The ARD program is run be each individual district attorney's office. Depending on the county it can sometimes take several months to get an answer. I strongly reccomend you talk with an attorney about this to make sure everything was handled properly. There are times when the DA's office loses the initial application and another one has to be filed. There are also time sensitive dates that certain things need to be filed by in Pennsylvania and you want to make sure that you are not waiving your right to do so as you wait for ARD. Again, I would suggest you talk with an attorney who is familiar with the County you are dealing with.
I agree with my colleague.
If your case is in Delaware County, you may want to ask your attorney to contact the ARD unit in the District Attorney's Office. Some counties like Delaware are literally inundated with ARD applications, but mistakes can happen. By local rule, Delaware County sets a back up pre-trial conference date 180 days from your arraignment and makes you execute a Rule 600 Waiver when you apply for ARD, which I am sure you signed if your case is in fact in Delaware County. If you are approved for ARD, they usually schedule an ARD hearing before the back-up date. If you are rejected from ARD, you (and/or your attorney) will be notified in writing. The Court then schedules a date for a pre-trial conference approximately 30 days after you receive notice. The case would then proceed to trial or a possible guilty plea. Based upon the facts you presented, you should have a back-up pre-trial conference date sometime in December or January. I would start to get worried if you have not heard anything by mid-November.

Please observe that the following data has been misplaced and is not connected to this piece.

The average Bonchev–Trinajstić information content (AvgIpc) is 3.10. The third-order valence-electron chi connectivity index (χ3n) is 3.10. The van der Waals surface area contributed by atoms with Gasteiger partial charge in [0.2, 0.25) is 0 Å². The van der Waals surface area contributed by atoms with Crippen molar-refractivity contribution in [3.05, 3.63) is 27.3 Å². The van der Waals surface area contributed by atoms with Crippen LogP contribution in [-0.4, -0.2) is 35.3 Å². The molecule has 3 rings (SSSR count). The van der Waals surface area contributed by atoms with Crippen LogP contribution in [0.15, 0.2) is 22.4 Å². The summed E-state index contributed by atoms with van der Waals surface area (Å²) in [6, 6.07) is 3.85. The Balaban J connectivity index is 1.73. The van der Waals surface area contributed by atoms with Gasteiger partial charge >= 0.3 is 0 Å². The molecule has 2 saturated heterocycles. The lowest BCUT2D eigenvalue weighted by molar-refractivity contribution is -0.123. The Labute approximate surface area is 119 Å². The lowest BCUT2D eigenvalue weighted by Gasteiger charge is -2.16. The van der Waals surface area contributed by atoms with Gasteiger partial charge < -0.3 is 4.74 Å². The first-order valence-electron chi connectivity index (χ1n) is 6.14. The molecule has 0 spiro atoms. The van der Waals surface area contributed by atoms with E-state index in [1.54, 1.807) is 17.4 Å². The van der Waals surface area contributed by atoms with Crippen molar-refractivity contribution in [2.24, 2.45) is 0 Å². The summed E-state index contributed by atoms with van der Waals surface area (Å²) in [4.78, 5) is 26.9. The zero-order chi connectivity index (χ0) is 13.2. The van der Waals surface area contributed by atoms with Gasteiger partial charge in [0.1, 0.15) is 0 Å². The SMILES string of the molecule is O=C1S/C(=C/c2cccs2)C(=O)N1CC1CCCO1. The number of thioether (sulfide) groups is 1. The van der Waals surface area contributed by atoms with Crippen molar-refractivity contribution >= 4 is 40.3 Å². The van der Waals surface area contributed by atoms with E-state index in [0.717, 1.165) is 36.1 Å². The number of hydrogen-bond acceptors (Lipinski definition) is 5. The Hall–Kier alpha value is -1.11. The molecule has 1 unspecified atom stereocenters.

If your case is not in Delaware County, there very well may be a reason that your application is being held up. However, without more information it is difficult to answer your question. If you have serious concerns, you should speak to your attorney about them.
If you found this answer helpful, let me know by clicking the "Mark as Helpful" button at the bottom of this answer. This answer is provided for informational purposes only. This answer does not constitute legal advice and it does not create an attorney/client relationship. More importantly, the information contained in this answer should not be relied on. You should consult an attorney who practices in the relevant area of the relevant jurisdiction.
I would agree with my colleagues. Each individaul District Attorney's office handles the ARD application process and it can take longer than you would like. The best advice would be to place a phone call to ARD Unit to find out where your application is in the assembly line. If you don't get a satisfactory answer, then you may want to hire a lawyer to get things moving a quicker pace.
The above is a general answer but should not be considered specific legal advice for your case. If you would like to discuss the particular problem you are facing, please contact Geoffrey Hood, Esquire at (215) 639-4400